Experience launching inshore lifeboats led to the development of the RNLI 'Tooltrak', a lightweight tracked vehicles with a two man cab, wide tracks and a bulldozer blade for moving sand or shingle. To date the RNLI have taken 22 of these machines for use on stations throughout the UK launching their 'D' class ILBs.

The commercial 'Tooltrak' was launched at Agritechna 2012, France. Designed for the maintenance of wetland areas, mowing of motorway and other steep embankments and snow clearance with blade or blower systems.

Softrak 120

Following the success of the Softrak, with nearly 100 machines out in the field, and with demand for a larger and more powerful variant, the Softrak 120 was developed. This features the same ultra low ground pressure as the standard Softrak but with a larger carrying capacity. Fitted with a Tier 4, 120hp Deutz engine the Softrak 120 is aimed at the conservation contractor or organisation looking to manage larger areas of wetland. To date, machines have been delivered to Belgium and the UK with orders for machines for Russia and Europe with enquiries from throughout the world.

Geotechnical Investigation Rigs

A range of specialist Geotechnical investigation rigs including the GT150, GT200 and GT350 rigs for use on steep slopes and rough terrain, such as motorway or railway embankments and dam faces where previously work had to undertaken either by hand, or by conventional machines airlifted or craned onto scaffold platforms, which were both expensive and time consuming. These machines have transformed the way site investigations on steep slopes or rough terrain have been undertaken safely and efficiently. This achievement was recognized with the ' Innovation Award' at the 2009 Ground Engineering Awards.

'Autotrek' Mobile Sawmills

The 'Autotrek' was launched in 1999 as a mechanised version of the renowned 'Trekkasaw' portable saw system. With it's 100mm wide saw The 'Autotrek' is the largest capacity portable sawmill manufactured in the UK. Sold to contractors and sawyers throughout the UK and Europe the 'Autotrek' has proved to be a reliable and productive sawmill with all machines ever built still in full use today. Due to it's versatility and performance the 'Autotrek' was chosen as by the MOD, over all other sawmills available at the time, for use by it's engineers worldwide.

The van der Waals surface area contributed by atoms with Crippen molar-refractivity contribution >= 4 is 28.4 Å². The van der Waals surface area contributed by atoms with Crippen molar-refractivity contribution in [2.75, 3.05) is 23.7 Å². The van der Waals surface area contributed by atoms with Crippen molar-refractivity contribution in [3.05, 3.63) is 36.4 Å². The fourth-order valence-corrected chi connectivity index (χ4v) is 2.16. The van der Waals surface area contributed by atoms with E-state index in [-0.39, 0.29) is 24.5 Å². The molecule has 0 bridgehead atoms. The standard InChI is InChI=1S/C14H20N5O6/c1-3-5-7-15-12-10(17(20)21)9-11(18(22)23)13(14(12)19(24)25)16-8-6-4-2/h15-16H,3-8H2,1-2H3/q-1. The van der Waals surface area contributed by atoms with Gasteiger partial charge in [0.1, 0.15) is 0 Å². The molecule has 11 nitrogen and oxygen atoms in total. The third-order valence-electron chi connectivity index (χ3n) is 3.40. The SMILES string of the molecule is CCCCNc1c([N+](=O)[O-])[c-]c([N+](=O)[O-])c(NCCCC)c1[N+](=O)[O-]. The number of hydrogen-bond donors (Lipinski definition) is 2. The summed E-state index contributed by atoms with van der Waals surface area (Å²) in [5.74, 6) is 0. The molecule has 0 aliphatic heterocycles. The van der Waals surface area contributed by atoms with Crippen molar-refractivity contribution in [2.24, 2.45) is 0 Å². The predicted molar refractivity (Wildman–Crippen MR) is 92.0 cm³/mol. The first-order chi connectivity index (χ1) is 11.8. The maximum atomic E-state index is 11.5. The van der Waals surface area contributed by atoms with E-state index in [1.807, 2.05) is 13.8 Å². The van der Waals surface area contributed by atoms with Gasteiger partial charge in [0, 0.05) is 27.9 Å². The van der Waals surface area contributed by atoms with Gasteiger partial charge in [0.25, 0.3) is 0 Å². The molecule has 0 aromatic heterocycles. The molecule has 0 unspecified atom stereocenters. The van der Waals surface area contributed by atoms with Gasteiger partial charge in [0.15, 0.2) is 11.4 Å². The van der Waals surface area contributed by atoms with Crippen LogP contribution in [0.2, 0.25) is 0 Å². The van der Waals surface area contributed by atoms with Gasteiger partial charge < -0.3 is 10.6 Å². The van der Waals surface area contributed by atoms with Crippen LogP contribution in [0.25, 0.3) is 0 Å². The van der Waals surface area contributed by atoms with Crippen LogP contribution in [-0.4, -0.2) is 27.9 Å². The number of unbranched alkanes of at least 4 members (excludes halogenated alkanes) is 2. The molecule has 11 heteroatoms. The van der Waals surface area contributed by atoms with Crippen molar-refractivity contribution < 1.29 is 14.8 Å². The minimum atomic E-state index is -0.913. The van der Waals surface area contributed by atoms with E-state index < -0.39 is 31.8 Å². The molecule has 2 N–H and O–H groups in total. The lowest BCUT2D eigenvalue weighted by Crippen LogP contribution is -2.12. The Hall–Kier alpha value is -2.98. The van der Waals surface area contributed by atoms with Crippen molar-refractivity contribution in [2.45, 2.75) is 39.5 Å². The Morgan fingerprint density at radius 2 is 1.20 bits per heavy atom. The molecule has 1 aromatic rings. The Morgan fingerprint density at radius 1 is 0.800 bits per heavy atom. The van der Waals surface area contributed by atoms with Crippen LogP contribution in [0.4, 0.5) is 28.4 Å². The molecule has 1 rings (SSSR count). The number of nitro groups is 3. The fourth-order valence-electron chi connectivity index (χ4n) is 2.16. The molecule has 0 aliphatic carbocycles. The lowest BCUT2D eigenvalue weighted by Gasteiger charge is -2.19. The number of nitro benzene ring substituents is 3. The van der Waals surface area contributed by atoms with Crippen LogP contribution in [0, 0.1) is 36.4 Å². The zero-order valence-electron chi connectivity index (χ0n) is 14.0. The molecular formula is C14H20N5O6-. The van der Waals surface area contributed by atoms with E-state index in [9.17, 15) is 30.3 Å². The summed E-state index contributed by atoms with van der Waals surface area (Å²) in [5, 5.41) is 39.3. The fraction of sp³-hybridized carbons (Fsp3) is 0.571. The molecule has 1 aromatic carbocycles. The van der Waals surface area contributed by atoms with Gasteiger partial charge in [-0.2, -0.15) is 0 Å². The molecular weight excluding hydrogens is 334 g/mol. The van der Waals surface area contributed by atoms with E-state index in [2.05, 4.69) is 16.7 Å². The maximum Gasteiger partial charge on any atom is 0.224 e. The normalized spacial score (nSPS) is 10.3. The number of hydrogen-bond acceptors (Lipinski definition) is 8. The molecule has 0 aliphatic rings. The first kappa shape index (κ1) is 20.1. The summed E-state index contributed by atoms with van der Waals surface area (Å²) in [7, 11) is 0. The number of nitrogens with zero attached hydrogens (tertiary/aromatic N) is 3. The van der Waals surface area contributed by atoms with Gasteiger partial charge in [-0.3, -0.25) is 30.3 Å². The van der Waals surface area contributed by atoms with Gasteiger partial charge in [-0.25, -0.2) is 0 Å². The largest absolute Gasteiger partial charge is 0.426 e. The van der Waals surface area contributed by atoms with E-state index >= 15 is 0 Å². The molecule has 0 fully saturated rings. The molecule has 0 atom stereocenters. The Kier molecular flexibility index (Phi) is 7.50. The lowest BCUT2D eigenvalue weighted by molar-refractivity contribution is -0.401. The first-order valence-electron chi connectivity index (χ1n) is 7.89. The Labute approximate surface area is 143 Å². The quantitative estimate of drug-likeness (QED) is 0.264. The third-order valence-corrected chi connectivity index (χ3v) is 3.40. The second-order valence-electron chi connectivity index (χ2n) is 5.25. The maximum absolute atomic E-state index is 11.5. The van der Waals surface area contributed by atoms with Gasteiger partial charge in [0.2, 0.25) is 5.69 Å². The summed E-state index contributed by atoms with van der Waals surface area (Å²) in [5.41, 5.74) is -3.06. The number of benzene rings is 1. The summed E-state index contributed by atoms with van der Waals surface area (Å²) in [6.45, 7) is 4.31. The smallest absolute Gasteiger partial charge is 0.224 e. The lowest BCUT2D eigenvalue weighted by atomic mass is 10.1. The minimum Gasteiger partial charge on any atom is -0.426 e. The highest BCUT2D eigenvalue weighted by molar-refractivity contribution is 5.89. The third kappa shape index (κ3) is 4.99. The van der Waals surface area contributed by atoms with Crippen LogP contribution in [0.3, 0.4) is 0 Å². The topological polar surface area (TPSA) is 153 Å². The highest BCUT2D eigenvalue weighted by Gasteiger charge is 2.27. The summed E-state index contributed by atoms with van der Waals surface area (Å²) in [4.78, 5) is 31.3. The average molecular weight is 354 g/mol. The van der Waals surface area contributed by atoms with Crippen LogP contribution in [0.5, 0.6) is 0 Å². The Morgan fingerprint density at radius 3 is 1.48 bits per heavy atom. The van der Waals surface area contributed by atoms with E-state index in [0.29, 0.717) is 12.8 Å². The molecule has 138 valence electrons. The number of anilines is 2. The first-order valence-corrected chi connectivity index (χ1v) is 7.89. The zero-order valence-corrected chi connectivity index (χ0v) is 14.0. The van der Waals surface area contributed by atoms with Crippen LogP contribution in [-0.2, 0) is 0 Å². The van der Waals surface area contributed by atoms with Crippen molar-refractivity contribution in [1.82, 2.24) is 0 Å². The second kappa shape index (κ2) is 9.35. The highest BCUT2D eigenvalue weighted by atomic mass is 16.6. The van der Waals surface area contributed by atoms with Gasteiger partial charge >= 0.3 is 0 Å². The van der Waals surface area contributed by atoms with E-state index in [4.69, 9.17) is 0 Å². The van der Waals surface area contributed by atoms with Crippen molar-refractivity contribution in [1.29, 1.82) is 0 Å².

Modular Silt  Conveying Systems

Typical of it's ability to use it's engineering expertise on a diverse range of products, Loglogic, in partnership with Nick Ash of PICO and Alaska Environmental Contracting were approached to design and manufacture an innovative way of transporting silts from eutrophic lakes. Traditionally lakes are dredged  using liquid pumping systems but suffer from high power requirements and the need for large settlement areas to allow the water to evaporate. The ability of the Modular Conveyors to handle relatively dry silts means excavated material can be dumped straight on adjoining farmland significantly reducing land take and carbon footprints.  To date 800m of conveyor modules have been supplied with a further 1,600m  due for delivery in 2015.

Anaerobic digester systems. 

In it's goal of diversifying into alternative energy, and in partnership with 'Qube Renewables Ltd' , Loglogic has developed  containerised anaerobic digesters with: gas treatment, in feed and discharge hoppers and CHP systems with grid ties to produce biogas, electricity and heat from food and farm waste.  The first three systems are now running successfully and future orders are assured with interest worldwide.


Having established pre eminence in many of it's sectors, Loglogic continues to grow rapidly, both domestically and abroad. Loglogic are committed to ensuring continued support for it's ever expanding customer base and is aiming to become a world leader in their sectors. Loglogic is also exploring other avenues for it's unique design and engineering skills including renewable energy systems.

As part of the DECC Wetland Biomass to Energy incentive scheme, Loglogic are providing harvesting systems to AB Systems and Anaerobic digester systems AMW IBERS  





In 1992, Loglogic's first product - 'Master' - a computerised heavy duty harvesting head.

In 1994. Loglogic's Marcus Frankpitt tests a prototype Bigtrak in Tiverton, Devon. The vehicle was the eventual predecessor to the now well renowned Softrak ATV. 


Loglogic's Graham Mitchell collects a prestige 'Ground Engineering Award' from John Bishop at 'The Brewery' in London, 2009.

Loglogic successfully launch an RNLI life-saving dinghy boat into the sea at Bude, England with the development of the 'sea rescue Softrak'.

In 2014, a fleet of brand new, Softrak 120s roll off the production line ready for dispatch across the world.